Saturday, April 4, 2015

Hunting Those Elusive Triggers

This is part of a series of posts about Penny's eczema story.  To start at the beginning, go here.

By the fall of 2014, Penny's eczema was in a much better place.  Wet wrapping and keeping her skin covered had cleared the eczema from much of her body.  This huge progress further convinced me that Topical Steroid Addiction was not what we were dealing with.  And she was growing so fast!

Yet she still had some trouble spots that drove us crazy.

Showing off her new glasses. 
Note the red cheeks.
I couldn't keep her hands and face covered, and they were always flaring.   If her face was flared at home, it would clear when we went to the zoo or the park.  One minute her hands would be fine, the next she was tearing them to shreds.

With flares popping up so often, my plan for tapering down the topical steroids for these areas wasn't working at all.  It was better than when we had to apply them to her whole body, but my goal had been to get to twice a week maintenance applications.

I figured there had to be a reason so much of her skin was better when her hands and face were not.

I ripped all the carpet out of our house since the previous owner had a dog.  We bought a new couch. Bought her a real silk pillowcase.  A vaporizer for her bedroom.  A HEPA air purifier and vacuum.  Tiny gloves made from 100% cotton.  New panties with no elastic showing.  New panties with a different cut in case the first ones were rubbing.  (Her waist and panty line was another trouble spot.)

Replaced all clothing made from synthetics, including my own.

Wondered if the most recent hand flare was from touching her friend with a dog.  Or the Christmas tree.  Or the homemade (gluten free) play dough. Or the new Christmas gift that I let her play with without washing.

Was it the soy yogurt we tried instead of coconut?  The polyester gloves I let her wear outside when I couldn't find any cotton ones?  The new throw pillow?  The dress up in the dusty closet?
The relentless itch.

My mind was constantly racing with these questions.

Her care routine was so much work, and our clothes were all stained  and coated with lotion.  Everyday I had to evaluate which steroids to apply where.  I never knew when we would wake up and see a flare starting and have to spend the day in and out of baths and wet wraps. 

Even though I was so glad to have better tools to help her itching, I began to dread her coming so many times a day and asking for "a lotioning."

Her skin was so much better than the previous summer, but there were times when I was out alone for a cup of coffee or errands, and the thought would flit through my mind, "What if you just didn't go back?"

These thoughts scared me, and when the New Year started, we finally had health insurance and some money saved, and I was ready to get some specialists on board.  I thought about finally going to National Jewish.  After all, maybe with their expert advice we could devise a tapering plan that would work.  But when so much of her body was fine, it was hard for me take such a big step.  Even with insurance, it would have been thousands of dollars to meet our deductible and pay for travel.  We were in a place where financially that was possible, but I was also afraid we would come home with a care plan that looked pretty much like what we were already doing.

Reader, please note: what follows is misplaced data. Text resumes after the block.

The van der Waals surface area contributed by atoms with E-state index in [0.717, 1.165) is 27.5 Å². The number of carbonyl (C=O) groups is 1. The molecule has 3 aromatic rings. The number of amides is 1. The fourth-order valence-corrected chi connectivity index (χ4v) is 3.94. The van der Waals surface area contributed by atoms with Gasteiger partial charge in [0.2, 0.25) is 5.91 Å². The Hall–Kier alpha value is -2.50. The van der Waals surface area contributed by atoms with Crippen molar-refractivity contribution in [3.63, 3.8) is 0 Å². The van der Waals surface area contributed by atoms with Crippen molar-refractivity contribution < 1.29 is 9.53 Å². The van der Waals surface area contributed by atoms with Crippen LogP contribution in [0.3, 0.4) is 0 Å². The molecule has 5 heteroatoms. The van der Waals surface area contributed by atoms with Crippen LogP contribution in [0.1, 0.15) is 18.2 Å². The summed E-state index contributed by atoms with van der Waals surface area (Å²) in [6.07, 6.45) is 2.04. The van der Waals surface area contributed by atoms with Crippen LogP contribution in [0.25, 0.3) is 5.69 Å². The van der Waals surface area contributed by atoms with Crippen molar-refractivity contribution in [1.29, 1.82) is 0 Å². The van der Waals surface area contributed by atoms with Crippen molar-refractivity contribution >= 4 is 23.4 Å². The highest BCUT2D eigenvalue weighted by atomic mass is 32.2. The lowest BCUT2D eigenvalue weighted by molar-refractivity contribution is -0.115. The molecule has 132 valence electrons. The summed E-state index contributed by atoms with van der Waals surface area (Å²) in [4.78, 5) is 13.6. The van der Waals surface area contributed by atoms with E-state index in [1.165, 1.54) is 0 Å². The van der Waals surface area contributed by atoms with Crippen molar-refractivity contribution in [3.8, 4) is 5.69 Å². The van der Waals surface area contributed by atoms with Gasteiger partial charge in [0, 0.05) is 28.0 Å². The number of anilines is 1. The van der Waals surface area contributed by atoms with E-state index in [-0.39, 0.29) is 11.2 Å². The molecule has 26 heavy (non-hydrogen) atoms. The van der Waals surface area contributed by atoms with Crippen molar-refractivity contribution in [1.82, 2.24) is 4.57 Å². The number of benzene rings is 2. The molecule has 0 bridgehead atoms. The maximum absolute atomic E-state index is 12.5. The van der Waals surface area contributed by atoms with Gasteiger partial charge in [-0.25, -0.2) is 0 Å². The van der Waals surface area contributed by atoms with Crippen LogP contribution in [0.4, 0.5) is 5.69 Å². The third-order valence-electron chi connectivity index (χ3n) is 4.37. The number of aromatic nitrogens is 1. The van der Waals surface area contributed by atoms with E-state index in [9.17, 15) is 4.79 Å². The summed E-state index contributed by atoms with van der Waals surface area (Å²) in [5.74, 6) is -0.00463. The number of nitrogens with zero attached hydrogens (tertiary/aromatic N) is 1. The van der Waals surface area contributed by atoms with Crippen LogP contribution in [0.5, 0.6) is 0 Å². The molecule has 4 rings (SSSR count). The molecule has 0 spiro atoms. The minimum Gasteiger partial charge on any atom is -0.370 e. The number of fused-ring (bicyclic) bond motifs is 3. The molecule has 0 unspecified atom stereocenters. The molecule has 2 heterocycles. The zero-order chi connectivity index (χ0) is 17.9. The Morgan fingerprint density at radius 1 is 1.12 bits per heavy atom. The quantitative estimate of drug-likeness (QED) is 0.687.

I decided to get allergy testing done locally first.  If it helped us pinpoint some more triggers, I reasoned, then maybe we could get over this final hurdle.

The allergist we found is wonderful and thorough and up on the latest allergy research.  She doesn't deny that there is often a connection between food allergies and eczema and trusts everything I tell her I've observed with Penny. 

Many kids with eczema have such sensitive skin that the skin test shows many positives to allergens they don't actually react to otherwise.  For Penny, the skin test was pretty accurate and verified the foods I had seen her react to before as well as helping us identify her environmental allergies.

It helped to know that I'm not a meanie to make her wear pants to play outside now, to stop going to houses with dogs, or to make her take a bath to wash the pollen off every night.  It gave me the push I needed to deep clean her room, throw out old stuffed animals, and stay on top of the dust.  And it gives us a baseline so that when we retest in the future, we will know if her reactions are changing as she grows older.

We also blood tested over 40 foods, and Penny tested positive to all of them.

I considered cutting these out one or a few at a time to see if any were causing flares, but I've been down that road before.  When she was an exclusively breastfed baby, for a while I only ate turkey, sweet potatoes, rice, pears, and sunflower seeds, only to find out months later that she's very allergic to sunflower.  This time, I could cut out all 40 foods we tested and find out years later that she was actually reacting to quinoa or turkey or cucumbers.

I kept a food journal for a while, but the only pattern I could see was that the flares were related to how many days since her last application of steroids. In the end, like our pediatrician had predicted, allergy testing did not help us find those elusive triggers I'd been hunting for so long.   These flares were starting to interfere with our sleep again, and this time Benadryl wasn't working. 

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